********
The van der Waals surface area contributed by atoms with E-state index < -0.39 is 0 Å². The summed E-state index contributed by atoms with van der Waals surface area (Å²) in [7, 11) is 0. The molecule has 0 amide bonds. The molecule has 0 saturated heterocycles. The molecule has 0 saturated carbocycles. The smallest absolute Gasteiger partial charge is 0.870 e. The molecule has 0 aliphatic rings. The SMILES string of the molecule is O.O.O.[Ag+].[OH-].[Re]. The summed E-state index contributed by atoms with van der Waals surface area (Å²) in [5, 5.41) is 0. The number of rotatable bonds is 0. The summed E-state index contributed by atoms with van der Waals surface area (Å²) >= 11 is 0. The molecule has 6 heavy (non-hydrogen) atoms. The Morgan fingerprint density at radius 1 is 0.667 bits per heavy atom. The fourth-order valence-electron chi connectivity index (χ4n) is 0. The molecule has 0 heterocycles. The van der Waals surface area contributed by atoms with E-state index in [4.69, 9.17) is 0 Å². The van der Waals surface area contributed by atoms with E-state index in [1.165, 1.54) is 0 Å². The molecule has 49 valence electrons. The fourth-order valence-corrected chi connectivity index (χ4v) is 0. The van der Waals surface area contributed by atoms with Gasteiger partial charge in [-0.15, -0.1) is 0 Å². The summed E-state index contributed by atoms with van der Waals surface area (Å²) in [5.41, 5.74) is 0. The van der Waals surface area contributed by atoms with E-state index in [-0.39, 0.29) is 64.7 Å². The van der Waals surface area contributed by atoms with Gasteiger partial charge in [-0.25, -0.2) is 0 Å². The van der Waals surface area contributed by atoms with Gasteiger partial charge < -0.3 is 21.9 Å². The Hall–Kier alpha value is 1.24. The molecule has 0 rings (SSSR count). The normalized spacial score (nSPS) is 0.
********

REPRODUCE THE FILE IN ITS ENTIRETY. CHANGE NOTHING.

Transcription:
The van der Waals surface area contributed by atoms with E-state index < -0.39 is 0 Å². The summed E-state index contributed by atoms with van der Waals surface area (Å²) in [7, 11) is 0. The molecule has 0 amide bonds. The molecule has 0 saturated heterocycles. The molecule has 0 saturated carbocycles. The smallest absolute Gasteiger partial charge is 0.870 e. The molecule has 0 aliphatic rings. The SMILES string of the molecule is O.O.O.[Ag+].[OH-].[Re]. The summed E-state index contributed by atoms with van der Waals surface area (Å²) in [5, 5.41) is 0. The number of rotatable bonds is 0. The summed E-state index contributed by atoms with van der Waals surface area (Å²) >= 11 is 0. The molecule has 6 heavy (non-hydrogen) atoms. The Morgan fingerprint density at radius 1 is 0.667 bits per heavy atom. The fourth-order valence-electron chi connectivity index (χ4n) is 0. The molecule has 0 heterocycles. The van der Waals surface area contributed by atoms with E-state index in [4.69, 9.17) is 0 Å². The van der Waals surface area contributed by atoms with E-state index in [1.165, 1.54) is 0 Å². The molecule has 49 valence electrons. The fourth-order valence-corrected chi connectivity index (χ4v) is 0. The van der Waals surface area contributed by atoms with Gasteiger partial charge in [-0.15, -0.1) is 0 Å². The summed E-state index contributed by atoms with van der Waals surface area (Å²) in [5.41, 5.74) is 0. The van der Waals surface area contributed by atoms with E-state index in [-0.39, 0.29) is 64.7 Å². The van der Waals surface area contributed by atoms with Gasteiger partial charge in [-0.25, -0.2) is 0 Å². The van der Waals surface area contributed by atoms with Gasteiger partial charge < -0.3 is 21.9 Å². The Hall–Kier alpha value is 1.24. The molecule has 0 rings (SSSR count). The normalized spacial score (nSPS) is 0.